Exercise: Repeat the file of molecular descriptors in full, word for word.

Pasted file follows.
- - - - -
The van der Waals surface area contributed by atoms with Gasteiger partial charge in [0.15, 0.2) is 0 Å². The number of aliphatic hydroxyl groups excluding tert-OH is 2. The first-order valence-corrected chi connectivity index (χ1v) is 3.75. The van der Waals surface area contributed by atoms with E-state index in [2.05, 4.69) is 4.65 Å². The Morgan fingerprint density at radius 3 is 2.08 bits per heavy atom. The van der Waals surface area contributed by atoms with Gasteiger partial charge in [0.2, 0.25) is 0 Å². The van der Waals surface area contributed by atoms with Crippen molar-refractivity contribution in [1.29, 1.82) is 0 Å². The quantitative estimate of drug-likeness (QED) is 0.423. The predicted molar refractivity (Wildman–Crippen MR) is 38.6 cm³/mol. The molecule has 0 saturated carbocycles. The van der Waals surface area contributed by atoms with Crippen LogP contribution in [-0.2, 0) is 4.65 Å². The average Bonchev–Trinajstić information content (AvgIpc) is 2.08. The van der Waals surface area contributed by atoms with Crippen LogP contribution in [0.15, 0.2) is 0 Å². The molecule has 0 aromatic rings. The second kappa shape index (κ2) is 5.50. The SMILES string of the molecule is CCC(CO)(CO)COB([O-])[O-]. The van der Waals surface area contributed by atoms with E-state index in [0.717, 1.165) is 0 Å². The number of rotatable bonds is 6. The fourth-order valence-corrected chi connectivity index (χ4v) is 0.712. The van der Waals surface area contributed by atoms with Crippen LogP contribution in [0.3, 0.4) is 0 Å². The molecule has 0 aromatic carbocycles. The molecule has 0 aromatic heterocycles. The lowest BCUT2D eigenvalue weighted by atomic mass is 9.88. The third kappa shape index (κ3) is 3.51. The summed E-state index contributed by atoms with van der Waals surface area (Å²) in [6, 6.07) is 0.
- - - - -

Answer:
The van der Waals surface area contributed by atoms with Gasteiger partial charge in [0.15, 0.2) is 0 Å². The number of aliphatic hydroxyl groups excluding tert-OH is 2. The first-order valence-corrected chi connectivity index (χ1v) is 3.75. The van der Waals surface area contributed by atoms with E-state index in [2.05, 4.69) is 4.65 Å². The Morgan fingerprint density at radius 3 is 2.08 bits per heavy atom. The van der Waals surface area contributed by atoms with Gasteiger partial charge in [0.2, 0.25) is 0 Å². The van der Waals surface area contributed by atoms with Crippen molar-refractivity contribution in [1.29, 1.82) is 0 Å². The quantitative estimate of drug-likeness (QED) is 0.423. The predicted molar refractivity (Wildman–Crippen MR) is 38.6 cm³/mol. The molecule has 0 saturated carbocycles. The van der Waals surface area contributed by atoms with Crippen LogP contribution in [-0.2, 0) is 4.65 Å². The average Bonchev–Trinajstić information content (AvgIpc) is 2.08. The van der Waals surface area contributed by atoms with Crippen LogP contribution in [0.15, 0.2) is 0 Å². The molecule has 0 aromatic rings. The second kappa shape index (κ2) is 5.50. The SMILES string of the molecule is CCC(CO)(CO)COB([O-])[O-]. The van der Waals surface area contributed by atoms with E-state index in [0.717, 1.165) is 0 Å². The number of rotatable bonds is 6. The fourth-order valence-corrected chi connectivity index (χ4v) is 0.712. The van der Waals surface area contributed by atoms with Crippen LogP contribution in [0.3, 0.4) is 0 Å². The molecule has 0 aromatic carbocycles. The molecule has 0 aromatic heterocycles. The lowest BCUT2D eigenvalue weighted by atomic mass is 9.88. The third kappa shape index (κ3) is 3.51. The summed E-state index contributed by atoms with van der Waals surface area (Å²) in [6, 6.07) is 0.